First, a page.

Perhaps you’re considering constructing a bridge and you’re coming across terms like weathering steel, galvanizing steel, or corten steel, but you aren’t entirely sure what it is. Here at U.S. Bridge, we’ve built vast arrays of bridges for different locations across the nation. So we’ve created a guide to help you decide if weathering steel is the right step for your building project. Learn all about weathering steel in this article.
What is Weathering Steel?
Many builders choose this material for its durable and ductile features. Weathering steel is a low-carbon metal that contains additional alloy elements, including nickel and copper, which provides the metal better strength and resilience to corrosion. In addition, it is more affordable than other substances such as galvanized steel. Of course, this material isn’t ideal for every project or location.
Things to consider for Weathering Steel
The Pros of Weathering
The most notable component of weathering steel is its ability to resist corrosion. For this reason, it is a popular choice for exposed steel bridges or buildings. Weathering steel undergoes a process known as useful corrosion. While rusting is a problematic and even dangerous occurrence with other steel structures, it actually protects the material from further deterioration. Rust will only form in the outer layer of the steel which will then turn into a protective barrier that aids the resistance of future corrosion.
Additionally, the material requires little maintenance which is not only beneficial for rural or limited access areas but it also saves money in the long run. In studies, weathering steel has lasted several decades with minimal maintenance. And since the repair tends to be less involved, these bridges cost less over their lifetime than those made with other materials.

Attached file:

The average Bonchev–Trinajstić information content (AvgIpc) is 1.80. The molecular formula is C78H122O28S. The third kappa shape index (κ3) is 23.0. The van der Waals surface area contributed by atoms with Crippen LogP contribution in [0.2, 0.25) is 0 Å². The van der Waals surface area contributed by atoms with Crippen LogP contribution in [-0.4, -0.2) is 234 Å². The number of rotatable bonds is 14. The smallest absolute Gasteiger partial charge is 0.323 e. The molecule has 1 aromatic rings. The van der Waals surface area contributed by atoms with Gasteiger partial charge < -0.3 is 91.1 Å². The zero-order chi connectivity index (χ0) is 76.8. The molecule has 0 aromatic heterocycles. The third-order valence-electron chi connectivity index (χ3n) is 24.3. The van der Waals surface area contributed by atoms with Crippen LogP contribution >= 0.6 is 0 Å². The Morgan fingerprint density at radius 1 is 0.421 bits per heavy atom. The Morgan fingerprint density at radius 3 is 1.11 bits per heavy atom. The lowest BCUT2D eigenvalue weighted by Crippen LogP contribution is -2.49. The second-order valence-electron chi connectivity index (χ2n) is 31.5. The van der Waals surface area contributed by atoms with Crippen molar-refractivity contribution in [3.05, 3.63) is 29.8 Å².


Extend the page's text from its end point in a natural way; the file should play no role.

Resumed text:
As a bonus, these structures don’t need paint for either protection or aesthetic reasons. Many people find the rust patina of this material to be attractive on its own and it helps avoid Volatile Organic Compound (VOC) emissions from paint coatings.
The Cons of Weathering
Although weathering steel may sound ideal, there are a few factors that should be considered before construction. Certain weather and climate conditions can lead to issues with durability and corrosive resistance. For example, weathering steel should not be built in a high-chlorine environment.
In addition, it functions best with alternative wet and dry condition cycles. If the environment is continuously wet or damp such as submerged in water or buried under soil then it impedes the steel’s ability to effectively resist corrosion.
While many appreciate the aesthetic of its natural rust-like patina, it also creates an opportunity of staining nearby structures; so it’s best to keep it away from concrete or other easily-blemished materials.
Contact U.S. Bridge Today
Are you looking for a company to assist with your building projects? Here at U.S. Bridge we know that choosing the right material for your bridge takes a combination of experience, expertise, and skill. The goal is to ensure the final product is complete on time and it matches your exact specifications.
To learn more about our steel bridge engineering and manufacturing, contact us for a quote or to answer any questions. Or you can scope and start building the bridge on your own with our U.S. Bridge Project Scope.